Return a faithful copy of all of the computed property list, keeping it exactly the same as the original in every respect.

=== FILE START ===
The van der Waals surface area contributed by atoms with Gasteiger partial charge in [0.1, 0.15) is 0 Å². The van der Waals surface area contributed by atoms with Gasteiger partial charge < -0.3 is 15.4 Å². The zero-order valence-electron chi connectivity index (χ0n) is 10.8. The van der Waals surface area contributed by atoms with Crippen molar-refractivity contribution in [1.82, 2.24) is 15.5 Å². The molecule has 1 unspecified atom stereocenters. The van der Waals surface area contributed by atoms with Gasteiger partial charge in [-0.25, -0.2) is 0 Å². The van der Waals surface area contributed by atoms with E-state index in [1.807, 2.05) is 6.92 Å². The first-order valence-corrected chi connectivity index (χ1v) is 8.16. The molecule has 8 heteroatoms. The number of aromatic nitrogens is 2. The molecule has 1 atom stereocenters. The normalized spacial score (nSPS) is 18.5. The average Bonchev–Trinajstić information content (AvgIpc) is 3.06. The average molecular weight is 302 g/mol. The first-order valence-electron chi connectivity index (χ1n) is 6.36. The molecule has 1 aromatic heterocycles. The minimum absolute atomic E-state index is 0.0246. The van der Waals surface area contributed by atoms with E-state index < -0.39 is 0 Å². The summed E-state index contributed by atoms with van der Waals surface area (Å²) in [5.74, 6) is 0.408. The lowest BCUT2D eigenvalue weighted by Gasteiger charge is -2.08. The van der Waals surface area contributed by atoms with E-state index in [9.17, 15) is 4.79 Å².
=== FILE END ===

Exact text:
The van der Waals surface area contributed by atoms with Gasteiger partial charge in [0.1, 0.15) is 0 Å². The van der Waals surface area contributed by atoms with Gasteiger partial charge < -0.3 is 15.4 Å². The zero-order valence-electron chi connectivity index (χ0n) is 10.8. The van der Waals surface area contributed by atoms with Crippen molar-refractivity contribution in [1.82, 2.24) is 15.5 Å². The molecule has 1 unspecified atom stereocenters. The van der Waals surface area contributed by atoms with Gasteiger partial charge in [-0.25, -0.2) is 0 Å². The van der Waals surface area contributed by atoms with E-state index in [1.807, 2.05) is 6.92 Å². The first-order valence-corrected chi connectivity index (χ1v) is 8.16. The molecule has 8 heteroatoms. The number of aromatic nitrogens is 2. The molecule has 1 atom stereocenters. The normalized spacial score (nSPS) is 18.5. The average Bonchev–Trinajstić information content (AvgIpc) is 3.06. The average molecular weight is 302 g/mol. The first-order valence-electron chi connectivity index (χ1n) is 6.36. The molecule has 1 aromatic heterocycles. The minimum absolute atomic E-state index is 0.0246. The van der Waals surface area contributed by atoms with E-state index < -0.39 is 0 Å². The summed E-state index contributed by atoms with van der Waals surface area (Å²) in [5.74, 6) is 0.408. The lowest BCUT2D eigenvalue weighted by Gasteiger charge is -2.08. The van der Waals surface area contributed by atoms with E-state index in [9.17, 15) is 4.79 Å².